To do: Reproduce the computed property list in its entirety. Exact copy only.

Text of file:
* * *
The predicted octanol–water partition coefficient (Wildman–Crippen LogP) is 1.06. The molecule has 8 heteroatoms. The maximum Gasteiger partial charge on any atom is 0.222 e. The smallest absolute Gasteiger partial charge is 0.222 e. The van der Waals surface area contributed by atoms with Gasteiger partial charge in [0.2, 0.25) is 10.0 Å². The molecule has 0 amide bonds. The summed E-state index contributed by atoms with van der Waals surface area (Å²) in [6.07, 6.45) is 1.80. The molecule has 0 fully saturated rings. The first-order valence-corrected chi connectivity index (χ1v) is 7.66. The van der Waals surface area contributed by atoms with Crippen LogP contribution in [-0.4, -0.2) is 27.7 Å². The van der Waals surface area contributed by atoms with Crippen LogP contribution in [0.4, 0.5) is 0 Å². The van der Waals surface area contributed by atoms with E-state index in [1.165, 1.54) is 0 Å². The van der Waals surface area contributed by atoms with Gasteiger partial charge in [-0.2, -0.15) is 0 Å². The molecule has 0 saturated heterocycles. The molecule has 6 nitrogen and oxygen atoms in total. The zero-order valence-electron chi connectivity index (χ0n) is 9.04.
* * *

The predicted octanol–water partition coefficient (Wildman–Crippen LogP) is 1.06. The molecule has 8 heteroatoms. The maximum Gasteiger partial charge on any atom is 0.222 e. The smallest absolute Gasteiger partial charge is 0.222 e. The van der Waals surface area contributed by atoms with Gasteiger partial charge in [0.2, 0.25) is 10.0 Å². The molecule has 0 amide bonds. The summed E-state index contributed by atoms with van der Waals surface area (Å²) in [6.07, 6.45) is 1.80. The molecule has 0 fully saturated rings. The first-order valence-corrected chi connectivity index (χ1v) is 7.66. The van der Waals surface area contributed by atoms with Crippen LogP contribution in [-0.4, -0.2) is 27.7 Å². The van der Waals surface area contributed by atoms with Crippen LogP contribution in [0.4, 0.5) is 0 Å². The van der Waals surface area contributed by atoms with E-state index in [1.165, 1.54) is 0 Å². The van der Waals surface area contributed by atoms with Gasteiger partial charge in [-0.2, -0.15) is 0 Å². The molecule has 0 saturated heterocycles. The molecule has 6 nitrogen and oxygen atoms in total. The zero-order valence-electron chi connectivity index (χ0n) is 9.04.